While v3.4-backport-of-v3.10-apparmor is a backport of the v3.10 kernel version of apparmor back to the 3.4 kernel.

The only patches to update are the apparmor3 version, we do this here so we have a clean reference base to work from for the phablet kernels, as some of them require some tweaking due to backported patches etc.

The backport kernel patches try to not change the apparmor3 code, and to not change the kernel api of the kernel being ported to. So instead of direct patch a lot of macro magic is used in the new backport files. The goal is to keep the changes required to a minimum to make backports easier, and keep abis the same for binary blobs.

Also the set of patches is broken out 1 per patch that is reverted or fixed with info about the change. Including the kernel its needed for, the commit that introduced the change etc.

The first thing to do is look and see if there are new patches upstream that need to be reverted/adjust for. Eg. When moving apparmor3 dev to 3.11, a new patch 3.10 backport revert no delay vfree() was needed. Note the change so it can be worked on.

rebase to update the sync patch

  • git rebase -i HEAD~XXX choose e as the option to update the patch

copy in the apparmor3 kernel (that we copied out above)

  • cp -r apparmor/* security/apparmor

    git add <any new or update files> git commit -a --amend

Now do any partial reverts you need to do, or create macros in the backport files

  • git show XXXX security/apparmor | patch -Rp1

Don't generally do a git revert unless the patch is entirely in the apparmor dir.

  • commit these changes and finish the rebase

Do this once and cherry-pick the changes to other backport branches.

Build the kernels

Update the kernels

Currently there are 4 supported phablet kernels

  • manta 3.4 based mako 3.4 based grouper 3.1 based maguro 3.0 based

To update the phablet kernels I kept 3 branches as I find that easiest. A base, base-presquash-apparmor3, base-apparmor3. Eg.

  • manta manta-apparmor3 manta-presquash-apparmor3

updating the phablet kernels

  • git fetch

    git checkout <base> git reset --hard origin/<base> git log security/apparmor

Identify the apparmor3 commits from last time, so we can revert them.

  • git revert <commit(s)> cp -r apparmor/* security/apparmor

    git add <new files> git commit -s -a git cherry-pick <any new backport patches not in <base>-presquash

    git checkout <base>-presquash-apparmor3 git log

find old base patch sha1

  • git rebase --onto <base> <old base patch sha1>

fix any conflicts if needed now save it for next time

  • git push -f zinc <base>-presquash-apparmor3

    git checkout <base>-apparmor3 git reset --hard <base>-presquash-apparmor3 fdr updateconfigs git add <updated config file> git commit -sa git rebase -i HEAD~XXX

use fixup (f) to fold backport patches into base apparmor3 patch

now save it for the pull-request

  • git push -f zinc <base>-presquash-apparmo3

repeat for others

Support Notes

Installing a phablet device with Ubuntu touch


Updating the kernel in the emulator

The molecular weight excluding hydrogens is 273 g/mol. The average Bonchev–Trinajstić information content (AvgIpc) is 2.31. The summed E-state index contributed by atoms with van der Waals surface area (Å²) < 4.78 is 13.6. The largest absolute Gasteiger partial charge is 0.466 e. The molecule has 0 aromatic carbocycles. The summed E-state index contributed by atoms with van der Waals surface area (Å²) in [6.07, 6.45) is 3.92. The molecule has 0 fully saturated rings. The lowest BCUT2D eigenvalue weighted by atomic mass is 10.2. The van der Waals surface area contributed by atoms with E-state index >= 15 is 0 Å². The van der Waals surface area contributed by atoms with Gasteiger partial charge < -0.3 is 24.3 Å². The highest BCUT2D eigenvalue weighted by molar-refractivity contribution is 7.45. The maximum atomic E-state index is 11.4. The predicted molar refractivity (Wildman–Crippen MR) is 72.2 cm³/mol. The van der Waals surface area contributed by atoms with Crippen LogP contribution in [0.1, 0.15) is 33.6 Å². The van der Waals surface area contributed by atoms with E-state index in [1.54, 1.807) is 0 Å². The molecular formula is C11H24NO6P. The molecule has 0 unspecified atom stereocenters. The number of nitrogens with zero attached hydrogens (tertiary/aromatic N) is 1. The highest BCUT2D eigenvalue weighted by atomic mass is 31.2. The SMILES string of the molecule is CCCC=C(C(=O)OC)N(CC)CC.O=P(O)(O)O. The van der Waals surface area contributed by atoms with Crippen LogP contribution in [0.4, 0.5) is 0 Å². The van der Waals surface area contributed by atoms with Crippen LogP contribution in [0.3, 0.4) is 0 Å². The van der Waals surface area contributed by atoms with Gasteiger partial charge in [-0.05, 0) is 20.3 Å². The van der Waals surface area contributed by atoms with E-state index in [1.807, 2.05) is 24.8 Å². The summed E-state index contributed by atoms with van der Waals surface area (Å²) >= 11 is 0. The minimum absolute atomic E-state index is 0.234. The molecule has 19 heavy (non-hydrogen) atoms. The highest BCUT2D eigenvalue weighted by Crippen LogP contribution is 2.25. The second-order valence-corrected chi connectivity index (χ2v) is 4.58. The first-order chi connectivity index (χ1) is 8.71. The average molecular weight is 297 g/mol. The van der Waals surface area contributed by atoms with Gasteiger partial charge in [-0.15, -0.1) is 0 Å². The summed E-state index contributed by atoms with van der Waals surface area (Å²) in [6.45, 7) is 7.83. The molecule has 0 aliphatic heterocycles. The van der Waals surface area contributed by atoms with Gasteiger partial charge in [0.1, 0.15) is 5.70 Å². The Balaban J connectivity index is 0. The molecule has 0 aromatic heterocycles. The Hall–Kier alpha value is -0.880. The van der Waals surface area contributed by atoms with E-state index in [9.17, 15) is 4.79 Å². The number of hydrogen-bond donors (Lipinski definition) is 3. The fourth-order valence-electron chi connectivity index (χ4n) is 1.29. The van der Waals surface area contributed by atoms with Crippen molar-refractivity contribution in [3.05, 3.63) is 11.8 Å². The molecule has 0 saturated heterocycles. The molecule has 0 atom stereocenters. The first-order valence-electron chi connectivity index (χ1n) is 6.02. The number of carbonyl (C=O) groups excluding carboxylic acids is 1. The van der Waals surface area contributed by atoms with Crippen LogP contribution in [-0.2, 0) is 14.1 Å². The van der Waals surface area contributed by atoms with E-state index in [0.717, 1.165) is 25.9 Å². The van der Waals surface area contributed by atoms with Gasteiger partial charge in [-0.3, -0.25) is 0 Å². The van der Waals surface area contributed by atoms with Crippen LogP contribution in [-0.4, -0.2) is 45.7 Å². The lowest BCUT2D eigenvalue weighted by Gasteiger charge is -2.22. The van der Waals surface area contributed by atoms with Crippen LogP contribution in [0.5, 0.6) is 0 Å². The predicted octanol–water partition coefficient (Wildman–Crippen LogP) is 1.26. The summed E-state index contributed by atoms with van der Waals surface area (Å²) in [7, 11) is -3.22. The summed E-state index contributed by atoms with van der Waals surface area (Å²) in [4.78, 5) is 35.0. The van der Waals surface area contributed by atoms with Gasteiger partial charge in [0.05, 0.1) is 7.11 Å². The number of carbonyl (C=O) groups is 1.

1. build a kernel and get the bzImage or get the image from a deb:

    $ dpkg-deb -x /linux-....deb ./extracted
    $ cp ./extracted/boot/vmlinuz-* ./bzImage-goldfish
  2. copy the bzImage in to place. Eg:

    $ cp bzImage-goldfish ~/.local/share/ubuntu-emulator/<name of emulator instance name>/ubuntu-kernel

Updating the kernel on the device

Also see:

  1. build a kernel and get the zImage or extract the zImage from a deb:

    $ dpkg-deb -x /linux-....deb ./extracted
    $ cp ./extracted/boot/vmlinuz-* ./zImage
  2. push the kernel to the phablet:

    $ adb push arch/arm/boot/zImage  /data/ubuntu/
    $ adb push /home/jj/linux-image-3.1.10-6-grouper_3.1.10-6.14_armhf.deb /data/ubuntu/
  3. connect to the tablet:

    $ adb root
    $ adb shell
  4. if android is the root system and ubuntu is in a chroot:

    # ubuntu_chroot shell
  5. Find where to flash the kernel (see below: find the boot partition)
  6. If using deb, install the kernel (from within adb). Eg dpkg -i linux-image-3.1.10-6-grouper_3.1.10-6.14_armhf.deb

  7. Flash the kernel:
    • if kernel from deb:

      # abootimg -u /dev/mmcblk0p2 -k /boot/vmlinuz-3.1.10-6-grouper
    • if zImage:

      # abootimg -u /dev/mmcblk0p6 -k /data/ubuntu/zImage
  8. reboot

Updating the kernel cmdline on the device

  1. if you don't already have a bootimage.cfg, extract the bootimage:

    # dd if=/dev/mmcblk0p2 of=./boot.img
    # abootimg -x ./boot.img
  2. edit bootimage.cfg by adding options to cmdline:

      cmdline = console=tty1 apparmor=0
  3. update the flashed boot image (same partition as kernel):

      abootimg -u /dev/mmcblk0p2  -f bootimg.cfg

Find the boot partition

List the block partitions (devices might be in /dev/block/platform in older releases or /dev/disk/by-partlabel in newer. Note /dev/... may be /dev/block/... on android.

  • Older releases:
    • nexus 7 (look for what 'LNX' points at)
      • ls -la /dev/block/platform/sdhci-tegra.3/by-name/
        • lrwxrwxrwx 1 root root 20 Apr 3 09:21 LNX -> /dev/block/mmcblk0p2 LNX is the boot partition (where vmlinux resides) SOS is another boot partition (the recovery one but we won't use it)

    • nexus 4 (look for what 'boot' points at)
      • ls -al /dev/block/platform/msm_sdcc.1/by-name/

        lrwxrwxrwx 1 root root 20 Apr 3 10:05 boot -> /dev/block/mmcblk0p6

  • Newer releases:
    • nexus 4 (look for what 'boot' points at)
      • ls -al /dev/disk/by-partlabel/

        lrwxrwxrwx 1 root root 15 May 14 13:02 boot -> ../../mmcblk0p6

Get boot partition info to check if its really set up as a boot partition

  • abootimg -i /dev/block/mmcblk0p2 (older releases)
  • abootimg -i abootimg -i /dev/mmcblk0p6 (newer releases)

SecurityTeam/AppArmorForPhabletKernels (last edited 2015-07-08 02:44:42 by jdstrand)